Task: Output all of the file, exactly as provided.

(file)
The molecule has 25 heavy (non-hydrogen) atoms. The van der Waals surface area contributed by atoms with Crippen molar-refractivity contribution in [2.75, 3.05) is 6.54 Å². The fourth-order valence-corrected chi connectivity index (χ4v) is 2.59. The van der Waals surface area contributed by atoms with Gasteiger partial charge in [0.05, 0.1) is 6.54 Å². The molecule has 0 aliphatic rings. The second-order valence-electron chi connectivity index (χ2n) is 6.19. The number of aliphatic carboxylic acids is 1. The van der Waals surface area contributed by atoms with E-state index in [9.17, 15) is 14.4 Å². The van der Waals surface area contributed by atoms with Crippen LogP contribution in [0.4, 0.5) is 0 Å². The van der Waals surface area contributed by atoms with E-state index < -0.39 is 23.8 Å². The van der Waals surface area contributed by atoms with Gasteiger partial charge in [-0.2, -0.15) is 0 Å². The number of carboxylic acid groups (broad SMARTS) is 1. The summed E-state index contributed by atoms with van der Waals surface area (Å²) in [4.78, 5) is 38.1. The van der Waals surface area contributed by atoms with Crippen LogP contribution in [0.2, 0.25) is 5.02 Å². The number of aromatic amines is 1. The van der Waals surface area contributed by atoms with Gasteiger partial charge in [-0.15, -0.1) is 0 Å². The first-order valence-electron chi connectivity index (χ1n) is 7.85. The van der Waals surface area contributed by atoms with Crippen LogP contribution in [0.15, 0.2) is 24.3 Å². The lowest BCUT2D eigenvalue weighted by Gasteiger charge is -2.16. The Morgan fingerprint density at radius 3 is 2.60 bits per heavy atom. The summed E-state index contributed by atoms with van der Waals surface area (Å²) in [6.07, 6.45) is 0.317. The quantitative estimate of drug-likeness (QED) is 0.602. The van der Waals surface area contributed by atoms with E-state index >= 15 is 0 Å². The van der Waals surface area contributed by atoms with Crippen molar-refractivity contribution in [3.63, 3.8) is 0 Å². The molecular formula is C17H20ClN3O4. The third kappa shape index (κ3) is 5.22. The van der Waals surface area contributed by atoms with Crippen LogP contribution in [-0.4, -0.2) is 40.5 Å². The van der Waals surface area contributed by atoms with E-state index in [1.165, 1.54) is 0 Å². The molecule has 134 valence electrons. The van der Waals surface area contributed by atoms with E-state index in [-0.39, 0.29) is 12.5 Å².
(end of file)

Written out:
The molecule has 25 heavy (non-hydrogen) atoms. The van der Waals surface area contributed by atoms with Crippen molar-refractivity contribution in [2.75, 3.05) is 6.54 Å². The fourth-order valence-corrected chi connectivity index (χ4v) is 2.59. The van der Waals surface area contributed by atoms with Gasteiger partial charge in [0.05, 0.1) is 6.54 Å². The molecule has 0 aliphatic rings. The second-order valence-electron chi connectivity index (χ2n) is 6.19. The number of aliphatic carboxylic acids is 1. The van der Waals surface area contributed by atoms with E-state index in [9.17, 15) is 14.4 Å². The van der Waals surface area contributed by atoms with Crippen LogP contribution in [0.4, 0.5) is 0 Å². The van der Waals surface area contributed by atoms with E-state index < -0.39 is 23.8 Å². The van der Waals surface area contributed by atoms with Gasteiger partial charge in [-0.2, -0.15) is 0 Å². The number of carboxylic acid groups (broad SMARTS) is 1. The summed E-state index contributed by atoms with van der Waals surface area (Å²) in [4.78, 5) is 38.1. The van der Waals surface area contributed by atoms with Crippen LogP contribution in [0.2, 0.25) is 5.02 Å². The number of aromatic amines is 1. The van der Waals surface area contributed by atoms with Gasteiger partial charge in [-0.15, -0.1) is 0 Å². The first-order valence-electron chi connectivity index (χ1n) is 7.85. The van der Waals surface area contributed by atoms with Crippen LogP contribution in [0.15, 0.2) is 24.3 Å². The lowest BCUT2D eigenvalue weighted by Gasteiger charge is -2.16. The Morgan fingerprint density at radius 3 is 2.60 bits per heavy atom. The summed E-state index contributed by atoms with van der Waals surface area (Å²) in [6.07, 6.45) is 0.317. The quantitative estimate of drug-likeness (QED) is 0.602. The van der Waals surface area contributed by atoms with E-state index >= 15 is 0 Å². The van der Waals surface area contributed by atoms with Crippen molar-refractivity contribution in [3.63, 3.8) is 0 Å². The molecular formula is C17H20ClN3O4. The third kappa shape index (κ3) is 5.22. The van der Waals surface area contributed by atoms with Crippen LogP contribution in [-0.4, -0.2) is 40.5 Å². The van der Waals surface area contributed by atoms with E-state index in [1.165, 1.54) is 0 Å². The molecule has 134 valence electrons. The van der Waals surface area contributed by atoms with E-state index in [-0.39, 0.29) is 12.5 Å².